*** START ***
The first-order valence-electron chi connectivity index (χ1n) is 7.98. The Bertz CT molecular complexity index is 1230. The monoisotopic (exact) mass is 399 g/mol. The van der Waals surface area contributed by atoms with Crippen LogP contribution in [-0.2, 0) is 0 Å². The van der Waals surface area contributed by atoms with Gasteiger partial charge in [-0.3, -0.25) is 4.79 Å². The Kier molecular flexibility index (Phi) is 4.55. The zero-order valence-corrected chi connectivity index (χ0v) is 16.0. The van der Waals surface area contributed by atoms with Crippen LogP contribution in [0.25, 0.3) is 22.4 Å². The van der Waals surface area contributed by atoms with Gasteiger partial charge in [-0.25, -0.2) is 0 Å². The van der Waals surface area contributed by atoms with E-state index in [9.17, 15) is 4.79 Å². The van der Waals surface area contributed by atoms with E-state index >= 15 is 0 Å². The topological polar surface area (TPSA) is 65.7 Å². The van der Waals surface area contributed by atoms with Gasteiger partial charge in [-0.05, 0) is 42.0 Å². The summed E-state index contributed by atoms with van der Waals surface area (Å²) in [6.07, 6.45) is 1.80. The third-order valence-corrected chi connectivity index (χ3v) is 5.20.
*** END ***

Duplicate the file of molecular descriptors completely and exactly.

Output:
The first-order valence-electron chi connectivity index (χ1n) is 7.98. The Bertz CT molecular complexity index is 1230. The monoisotopic (exact) mass is 399 g/mol. The van der Waals surface area contributed by atoms with Crippen LogP contribution in [-0.2, 0) is 0 Å². The van der Waals surface area contributed by atoms with Gasteiger partial charge in [-0.3, -0.25) is 4.79 Å². The Kier molecular flexibility index (Phi) is 4.55. The zero-order valence-corrected chi connectivity index (χ0v) is 16.0. The van der Waals surface area contributed by atoms with Crippen LogP contribution in [0.25, 0.3) is 22.4 Å². The van der Waals surface area contributed by atoms with Gasteiger partial charge in [-0.25, -0.2) is 0 Å². The van der Waals surface area contributed by atoms with E-state index in [9.17, 15) is 4.79 Å². The van der Waals surface area contributed by atoms with E-state index >= 15 is 0 Å². The topological polar surface area (TPSA) is 65.7 Å². The van der Waals surface area contributed by atoms with Gasteiger partial charge in [-0.05, 0) is 42.0 Å². The summed E-state index contributed by atoms with van der Waals surface area (Å²) in [6.07, 6.45) is 1.80. The third-order valence-corrected chi connectivity index (χ3v) is 5.20.